Q. So the surgery on your wrists -- not each wrist, though?
PAUL STANKOWSKI: Both on the left. Two left surgeries, a torn tendon which didn't require surgery, and a left shoulder surgery.

Q. Paul, you mentioned Q-School. Did you have to go through that at the start of this year?
PAUL STANKOWSKI: Fall of last year. Q-School is in the fall.

Q. I was joust wondering, you had all these injuries to deal with, you had to go through Q-School again and you were exploring these other opportunities. Was therefore a point during that period where you thought, you know, "Maybe I shouldn't give it a second shot; maybe this is it for me"?
PAUL STANKOWSKI: I didn't know if I ever could play. I couldn't hold a club in my hand. With just holding it out with one hand, I was done.
I met a guy -- I went to see a guy in California, just to work on my swing. I was trying to -- still trying to swing, trying to make sure my body wasn't going to tighten up after not playing. Even though I couldn't really hold a club, I was swinging it because I couldn't not do it.
I kept -- I thought I just tore or pulled a muscle. Thought, "Okay, a couple more weeks. Couple more weeks." That lasted for three, four months.
Then finally I saw this guy. He said -- felt my hand and said, "You need to go find a guy, ART, Active Release Technique." He printed off a page of providers in Dallas. "Call one of these guys."
I called one. Went and met Troy Vanbezen. He fixed me. Eleven sessions after I saw him for the first time, I didn't have any pain in my hand, and so I had a new life.
But up until meeting Troy, I was not. I had no -- there was no plan to play. I couldn't do it.

Q. All those injuries come playing golf?
PAUL STANKOWSKI: I guess. Yeah. I remember the first time I felt anything -- something in my hand was in Vegas in '02 in the fall. I got to the course. I hit a couple balls and my wrist was sore, just sore. I thought maybe it was out, needed an adjustment or something. That was the start of it.
I finished off the season, took a month off, tried to come back and it was killing me and had a couple cortisone shots and those wore off and then the surgeries came.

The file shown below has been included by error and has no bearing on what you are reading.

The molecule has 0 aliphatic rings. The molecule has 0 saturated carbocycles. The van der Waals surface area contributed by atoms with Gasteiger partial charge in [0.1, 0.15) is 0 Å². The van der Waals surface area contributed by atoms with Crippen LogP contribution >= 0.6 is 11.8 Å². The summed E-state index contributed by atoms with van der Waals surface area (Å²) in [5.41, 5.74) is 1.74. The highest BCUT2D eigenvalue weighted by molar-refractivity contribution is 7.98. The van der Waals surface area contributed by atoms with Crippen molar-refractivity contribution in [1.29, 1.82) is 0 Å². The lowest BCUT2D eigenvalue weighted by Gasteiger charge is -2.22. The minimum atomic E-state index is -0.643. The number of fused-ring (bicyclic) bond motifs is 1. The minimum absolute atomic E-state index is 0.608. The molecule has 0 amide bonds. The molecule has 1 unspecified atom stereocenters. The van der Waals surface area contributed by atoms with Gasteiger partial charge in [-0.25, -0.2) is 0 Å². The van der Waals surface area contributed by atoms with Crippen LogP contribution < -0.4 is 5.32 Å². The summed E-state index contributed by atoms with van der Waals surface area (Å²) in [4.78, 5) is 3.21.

I've been dealing with it. Everything is healed up. I have no complaints. It's sore, gets sore. This morning it was sore. All the rain, it kind of -- gets kind of arthritic now, I guess. There's not a ton of cartilage left in there, so lot of tissue is gone and so I can feel it.
The new swing has definitely helped. It's helped to take some of the hands out of my swing so there's less banging going on, and so I'm very thankful for Troy Vanbezen and Mike Wilson for kind of straightening me out.

Q. Whose idea was that to switch the a one plane swing.
PAUL STANKOWSKI: My teacher, Mike Wilson. He had apparently read some of Hardee's stuff and was really intrigued, and bells went off, I think, in his head that all the things that he had been thinking of from a physical standpoint, from a biomechanical standpoint, made sense when he read or saw video or something. I didn't really ask him too much about it other than "Show me what you got."
And it felt awful, but the ball went straight. I was amazed. Something that felt so weird worked and it's weird. My shot pattern is different. Just it's a different deal.
So, with that in mind, like I say, I didn't expect much, but I know that when I do it right, the ball goes pretty straight, which what is we're looking for.

Q. Can you kind of contrast the degree of difficulty from yesterday to today. Pretty extreme change, isn't it?
PAUL STANKOWSKI: I can't remember yesterday, it was so long ago. All I know it was wet today and yesterday wasn't. Today was a long day. I felt like we were out there for two days today, and, yeah, the golf course played as easy as we're going to find it. Fairways gotten yards wider today because the balls weren't rolling, greens got -- it was perfect, like shooting darts. It's great.
JOEL SCHUCHMANN: Anything else? Okay.
Paul, thank you.